Employment boosted by home improvement surge

Have you taken on extra DIY tasks during the pandemic?

Many of us have sought new ways to improve our properties while being cooped up indoors over the past year or so. A surge in renovations has been reflected by increased home and garden retail sales, while tradespeople have also found themselves in greater demand.

garden room

The home renovation and construction industries are indeed rare bright spots in the UK economy right now.

From kitchens to home offices, garages and outdoor areas, extended stamp duty savings are also helping many homeowners to spend more on sprucing up.

And with the government extending the Green Homes Grant while planning to build more homes in urban areas, these positive trends only look set to continue.

Trade businesses responding to evolving customer habits

For many DIY and home improvement businesses, the pandemic has simply brought forward a digital transformation that may have otherwise taken place a few more years down the line.

Many DIY retailers have introduced new services such as ‘click and collect’, with similar numbers carrying out website upgrades, accepting new payment methods and embracing data analytics. Some have even created new roles to boost online capacity.

Much of this has of course been driven by our need to keep a distance from one another by buying a wider variety of goods and services online.

When the pandemic first hit in March 2020, sales of plants and paint increased by close to 50% year-on-year. Building material sales rose by over 30%, while demand for tools such as heat guns, drills and saws jumped by almost 15%.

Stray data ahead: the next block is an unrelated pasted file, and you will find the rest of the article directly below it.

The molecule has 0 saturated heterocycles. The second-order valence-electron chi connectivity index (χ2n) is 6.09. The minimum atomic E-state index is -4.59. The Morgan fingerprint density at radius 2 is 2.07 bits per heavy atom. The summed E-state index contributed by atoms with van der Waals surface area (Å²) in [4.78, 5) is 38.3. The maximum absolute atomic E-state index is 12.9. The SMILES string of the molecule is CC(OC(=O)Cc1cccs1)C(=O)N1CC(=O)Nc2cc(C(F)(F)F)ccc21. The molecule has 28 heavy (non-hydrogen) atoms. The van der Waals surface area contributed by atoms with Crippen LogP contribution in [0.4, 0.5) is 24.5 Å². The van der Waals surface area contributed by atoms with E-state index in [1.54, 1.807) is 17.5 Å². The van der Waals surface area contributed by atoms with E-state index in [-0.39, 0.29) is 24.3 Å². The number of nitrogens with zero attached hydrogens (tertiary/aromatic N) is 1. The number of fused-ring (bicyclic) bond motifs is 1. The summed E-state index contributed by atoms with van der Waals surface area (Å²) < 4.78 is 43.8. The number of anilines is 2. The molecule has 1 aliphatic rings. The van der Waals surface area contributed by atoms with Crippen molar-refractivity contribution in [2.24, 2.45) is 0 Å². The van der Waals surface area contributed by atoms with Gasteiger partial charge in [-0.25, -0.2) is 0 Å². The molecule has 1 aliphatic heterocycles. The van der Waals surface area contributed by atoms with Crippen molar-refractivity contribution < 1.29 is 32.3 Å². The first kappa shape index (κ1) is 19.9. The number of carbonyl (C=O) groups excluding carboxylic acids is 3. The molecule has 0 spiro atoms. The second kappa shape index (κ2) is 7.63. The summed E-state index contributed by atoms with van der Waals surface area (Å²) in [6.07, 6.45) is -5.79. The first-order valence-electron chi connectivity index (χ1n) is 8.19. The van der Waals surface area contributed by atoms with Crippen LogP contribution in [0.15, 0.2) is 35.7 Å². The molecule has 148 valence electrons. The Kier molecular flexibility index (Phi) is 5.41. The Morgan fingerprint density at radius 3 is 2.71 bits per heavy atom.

With restrictions likely to remain in place for the first half of 2021 at least, many people will be pushing on with renovation projects and keeping suppliers and tradespeople busy.

A bright future for the construction sector

Despite the challenges of the pandemic, home improvement firms are among the most upbeat over what the future holds. 80% are confident of revenue growth in the short term, while various government plans are creating further cause for optimism moving forward.

The extension of the Green Homes Grant has been designed to give households and tradespeople further time to benefit from subsidised energy-efficient upgrades. The scheme is set to support 100,000 jobs across the UK according to government estimates while helping homeowners save on measures such as insulation, glazing and low-carbon heating.

Another initiative that’s hoped to boost our economic recovery is the building of more family homes in cities. Some 300,000 are targeted to be ready every year by the mid-2020s, offering long-term stability to many in the building sector while helping high streets recover.

Despite ongoing societal uncertainty, it appears that adaptation and proactive planning could help the home improvement and construction sectors come out the other side even stronger.